Experiencing denial after applying for Social Security Disability benefits can be disheartening for applicants, but it does not necessarily mean you have no chance of receiving benefits. The overwhelming majority of first-time applicants are denied benefits, especially when they have applied without the help or representation of a knowledgeable SSD attorney.
When the Administration makes an adverse decision, you have the opportunity to appeal your denial, and persist in your quest for benefits. In fact, there are three different levels of appeal within the Administration’s system, including: reconsideration, hearing, and Appeals Council review. Even after initial denial, you could ultimately gain approval later on at any of these appeals levels.
If your initial application for SSD benefits was denied, you should look into hiring an attorney who has experience handling Social Security Disability claims, to help you compile the necessary documentation so you can receive benefits following a successful appeal.
Stage One: Reconsideration
At the reconsideration level, claims examiners and physicians who were not involved in the review of your initial application will go through your claim file, your statement as to why you disagree with the Administration’s adverse decision, and any new evidence that you submit. If the new examiners find that you are eligible to receive SSD benefits, your claim will be approved.
Stage Two: SSD Hearings
If applicants are denied a second time after the reconsideration stage, that decision can be appealed with the request of a hearing. Once you have filed your request for a hearing, it may take approximately fifteen months or so for the hearing to be scheduled. Hearings are generally held in person within a reasonable distance of your home, with some exceptions. At the hearing, you, or you and your SSD attorney, will present your case to an Administrative Law Judge who hears the case. At the hearing, additional documentation and materials will come into play, including: affidavits, and witness statements. In some cases, medical or vocational experts may be asked to testify, and you and/or your attorney will be given the opportunity to question these experts as well.
Stage Three: Appeals Council Reviews
If your claim is denied at your SSD hearing, you can still request an Appeals Council Review of the Administrative Law Judge’s decision and continue your efforts to pursue benefits.
Although these stages and processes may sound intimidating, remember that a substantial amount of people who have been denied SSD are later approved at one of the appeals levels. If you firmly believe you are disabled, your time and patience may pay off in an appeal; and if you hire representation, that could end up being money well spent.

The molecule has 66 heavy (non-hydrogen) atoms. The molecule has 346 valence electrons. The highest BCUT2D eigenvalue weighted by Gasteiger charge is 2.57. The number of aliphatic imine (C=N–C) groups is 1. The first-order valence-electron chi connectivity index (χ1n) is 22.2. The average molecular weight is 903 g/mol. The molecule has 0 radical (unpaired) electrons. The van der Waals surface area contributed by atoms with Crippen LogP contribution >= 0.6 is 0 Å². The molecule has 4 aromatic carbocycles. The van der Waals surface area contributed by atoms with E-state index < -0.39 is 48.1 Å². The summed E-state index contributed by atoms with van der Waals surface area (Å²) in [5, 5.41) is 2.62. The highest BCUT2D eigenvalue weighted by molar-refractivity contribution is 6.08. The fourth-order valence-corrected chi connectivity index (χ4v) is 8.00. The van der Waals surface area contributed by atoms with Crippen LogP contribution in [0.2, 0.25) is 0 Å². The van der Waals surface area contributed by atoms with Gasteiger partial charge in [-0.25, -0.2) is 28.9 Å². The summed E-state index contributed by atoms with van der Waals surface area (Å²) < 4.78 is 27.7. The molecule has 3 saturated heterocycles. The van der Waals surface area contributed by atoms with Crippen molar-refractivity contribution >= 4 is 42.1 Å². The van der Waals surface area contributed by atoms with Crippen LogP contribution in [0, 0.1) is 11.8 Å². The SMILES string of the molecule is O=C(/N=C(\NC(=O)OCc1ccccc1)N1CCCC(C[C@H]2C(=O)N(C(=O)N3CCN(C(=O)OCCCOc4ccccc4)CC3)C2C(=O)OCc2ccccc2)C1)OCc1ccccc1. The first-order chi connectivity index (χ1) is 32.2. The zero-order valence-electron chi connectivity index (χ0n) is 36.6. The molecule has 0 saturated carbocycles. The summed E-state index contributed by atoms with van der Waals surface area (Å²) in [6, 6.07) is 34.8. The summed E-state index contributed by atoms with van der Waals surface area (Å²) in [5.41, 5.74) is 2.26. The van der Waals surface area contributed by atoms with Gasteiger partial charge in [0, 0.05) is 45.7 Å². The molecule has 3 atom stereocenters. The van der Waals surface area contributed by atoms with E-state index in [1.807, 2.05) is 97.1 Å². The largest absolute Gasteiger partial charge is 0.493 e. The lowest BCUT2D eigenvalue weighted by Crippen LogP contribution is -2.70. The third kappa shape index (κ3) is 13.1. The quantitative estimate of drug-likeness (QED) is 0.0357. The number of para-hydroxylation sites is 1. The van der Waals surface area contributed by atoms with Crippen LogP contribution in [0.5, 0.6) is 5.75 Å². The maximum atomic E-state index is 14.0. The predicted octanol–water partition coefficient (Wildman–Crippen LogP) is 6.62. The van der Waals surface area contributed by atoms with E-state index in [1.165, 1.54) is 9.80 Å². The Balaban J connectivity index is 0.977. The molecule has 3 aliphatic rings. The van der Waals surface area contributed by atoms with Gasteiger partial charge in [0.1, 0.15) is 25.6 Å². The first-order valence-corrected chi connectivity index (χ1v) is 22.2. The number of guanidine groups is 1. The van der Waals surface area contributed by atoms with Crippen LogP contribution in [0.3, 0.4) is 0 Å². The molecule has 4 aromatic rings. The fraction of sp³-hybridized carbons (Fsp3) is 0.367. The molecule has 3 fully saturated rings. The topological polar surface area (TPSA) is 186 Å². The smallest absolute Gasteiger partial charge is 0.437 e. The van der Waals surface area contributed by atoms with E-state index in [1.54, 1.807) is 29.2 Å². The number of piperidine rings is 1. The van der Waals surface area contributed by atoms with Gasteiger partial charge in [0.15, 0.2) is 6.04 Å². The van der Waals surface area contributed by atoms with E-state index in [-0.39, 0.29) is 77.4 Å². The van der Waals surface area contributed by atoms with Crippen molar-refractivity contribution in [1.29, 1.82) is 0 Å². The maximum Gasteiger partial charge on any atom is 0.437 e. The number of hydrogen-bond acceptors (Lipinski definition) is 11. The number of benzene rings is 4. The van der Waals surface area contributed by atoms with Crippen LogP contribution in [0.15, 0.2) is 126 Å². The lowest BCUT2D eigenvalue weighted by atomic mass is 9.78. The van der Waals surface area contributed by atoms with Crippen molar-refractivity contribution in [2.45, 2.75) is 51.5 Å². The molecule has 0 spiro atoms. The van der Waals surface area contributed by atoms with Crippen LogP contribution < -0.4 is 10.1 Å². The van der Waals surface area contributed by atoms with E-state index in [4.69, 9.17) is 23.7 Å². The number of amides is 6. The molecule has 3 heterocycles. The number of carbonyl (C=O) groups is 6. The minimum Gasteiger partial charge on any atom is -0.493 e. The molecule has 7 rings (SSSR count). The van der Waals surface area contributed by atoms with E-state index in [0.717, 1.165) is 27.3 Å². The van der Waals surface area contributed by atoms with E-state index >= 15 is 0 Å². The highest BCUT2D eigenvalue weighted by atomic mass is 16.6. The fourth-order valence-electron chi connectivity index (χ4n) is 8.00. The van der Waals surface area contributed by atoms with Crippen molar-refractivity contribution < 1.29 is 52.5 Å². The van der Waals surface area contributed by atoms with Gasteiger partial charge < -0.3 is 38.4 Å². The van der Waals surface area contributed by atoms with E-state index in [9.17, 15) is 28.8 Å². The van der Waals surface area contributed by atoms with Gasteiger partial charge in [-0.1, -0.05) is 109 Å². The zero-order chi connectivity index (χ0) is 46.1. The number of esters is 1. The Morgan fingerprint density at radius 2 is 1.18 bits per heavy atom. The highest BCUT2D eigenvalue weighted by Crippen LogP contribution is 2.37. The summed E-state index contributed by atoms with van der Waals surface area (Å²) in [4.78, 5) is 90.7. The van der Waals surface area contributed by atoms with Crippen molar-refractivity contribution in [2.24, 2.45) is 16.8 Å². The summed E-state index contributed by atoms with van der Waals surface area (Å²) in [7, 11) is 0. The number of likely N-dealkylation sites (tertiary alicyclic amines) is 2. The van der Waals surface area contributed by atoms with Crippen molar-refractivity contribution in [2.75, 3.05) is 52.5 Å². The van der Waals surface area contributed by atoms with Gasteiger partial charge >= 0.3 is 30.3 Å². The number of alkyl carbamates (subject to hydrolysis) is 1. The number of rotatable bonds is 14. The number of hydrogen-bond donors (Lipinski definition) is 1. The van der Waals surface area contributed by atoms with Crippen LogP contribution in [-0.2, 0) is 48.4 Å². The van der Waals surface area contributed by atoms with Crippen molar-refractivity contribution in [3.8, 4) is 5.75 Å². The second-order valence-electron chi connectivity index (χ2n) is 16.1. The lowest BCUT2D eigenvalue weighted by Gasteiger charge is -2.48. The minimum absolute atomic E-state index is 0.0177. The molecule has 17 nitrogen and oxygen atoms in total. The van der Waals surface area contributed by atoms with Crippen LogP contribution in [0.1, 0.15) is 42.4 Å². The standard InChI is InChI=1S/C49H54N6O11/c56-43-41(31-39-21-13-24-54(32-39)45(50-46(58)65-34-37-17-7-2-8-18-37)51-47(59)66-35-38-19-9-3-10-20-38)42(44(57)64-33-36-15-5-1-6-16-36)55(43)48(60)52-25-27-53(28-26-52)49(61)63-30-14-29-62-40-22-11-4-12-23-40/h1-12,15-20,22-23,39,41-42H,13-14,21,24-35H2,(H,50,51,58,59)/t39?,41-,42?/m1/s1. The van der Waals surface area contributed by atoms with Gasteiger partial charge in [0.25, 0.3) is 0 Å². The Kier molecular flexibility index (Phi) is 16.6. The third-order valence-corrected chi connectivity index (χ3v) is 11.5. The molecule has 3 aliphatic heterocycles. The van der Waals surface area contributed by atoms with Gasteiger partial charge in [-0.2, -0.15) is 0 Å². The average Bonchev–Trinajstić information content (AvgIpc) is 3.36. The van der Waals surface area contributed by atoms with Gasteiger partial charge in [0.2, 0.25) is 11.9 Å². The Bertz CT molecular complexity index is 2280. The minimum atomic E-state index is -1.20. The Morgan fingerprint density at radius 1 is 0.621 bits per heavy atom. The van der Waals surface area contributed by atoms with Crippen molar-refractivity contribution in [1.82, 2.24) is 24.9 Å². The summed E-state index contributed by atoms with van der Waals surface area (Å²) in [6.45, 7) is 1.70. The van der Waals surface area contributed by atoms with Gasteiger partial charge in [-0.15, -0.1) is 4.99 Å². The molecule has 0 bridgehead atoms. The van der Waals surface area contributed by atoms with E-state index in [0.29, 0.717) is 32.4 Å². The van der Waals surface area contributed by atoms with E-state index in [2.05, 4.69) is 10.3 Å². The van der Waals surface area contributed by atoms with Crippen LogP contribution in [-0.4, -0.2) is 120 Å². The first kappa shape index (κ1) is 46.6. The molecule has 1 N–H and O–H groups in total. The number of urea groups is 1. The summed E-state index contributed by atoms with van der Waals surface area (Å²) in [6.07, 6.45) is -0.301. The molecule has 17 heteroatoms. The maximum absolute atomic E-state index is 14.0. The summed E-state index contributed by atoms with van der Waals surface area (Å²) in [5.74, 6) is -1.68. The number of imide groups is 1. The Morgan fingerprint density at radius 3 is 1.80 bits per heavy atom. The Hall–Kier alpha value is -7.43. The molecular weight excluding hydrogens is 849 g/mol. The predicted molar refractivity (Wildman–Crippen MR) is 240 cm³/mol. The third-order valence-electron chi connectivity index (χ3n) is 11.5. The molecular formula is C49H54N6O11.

Do I Need an Attorney?
The sooner your claim is laid out fully and clearly to the Administration, the sooner it is that you will likely obtain approval for benefits. Hiring an attorney could be one of the best decisions you make in your effort to obtain benefits because an experienced SSD lawyer can guide you and your physicians so that all the necessary medical records and documentation get submitted. A knowledgeable SSD attorney will help you determine which clinical findings and symptoms pertaining to your condition fit best in terms of proving a qualifying disability and what elements should be given the most attention in your claim.
Going before an Administrative Law Judge – if your appeal reaches that point – can be a stressful experience. An attorney can ease some of your worries about this stage of the appeal and help you prepare for your hearing, obtain affidavits, arrange for witnesses to speak on your behalf, provide details regarding hearing protocol, answer any questions you may have, and ask you questions at the hearing.
Most importantly, an SSD attorney can offer you invaluable experience and familiarity with the processes. If you have been denied, an experienced attorney can review your materials, speak with your physicians and former employers, and determine which aspects of your situation and medical condition will qualify you for benefits. The Social Security Administration has strict requirements in terms of having a qualifying disability, periods of time you have been out of work, and so on…none of which a lay applicant is likely to know without the help of experienced legal representation. All in all, it helps to have someone in your corner to help navigate the complex processes for obtaining SSD benefits.
The SSD lawyers at d’Oliveira & Associates have a wealth of experience helping disabled individuals get the benefits they need and deserve. Our attorneys and legal staff can answer any questions and guide you every step of the way as you deal with the Administration. Feel free to contact our office by calling our toll free number, logging onto our website, or visiting one of our fifteen office locations across Rhode Island and Southeastern Massachusetts. After a free (no obligation) case evaluation, we may be able to help get you on the road to approval.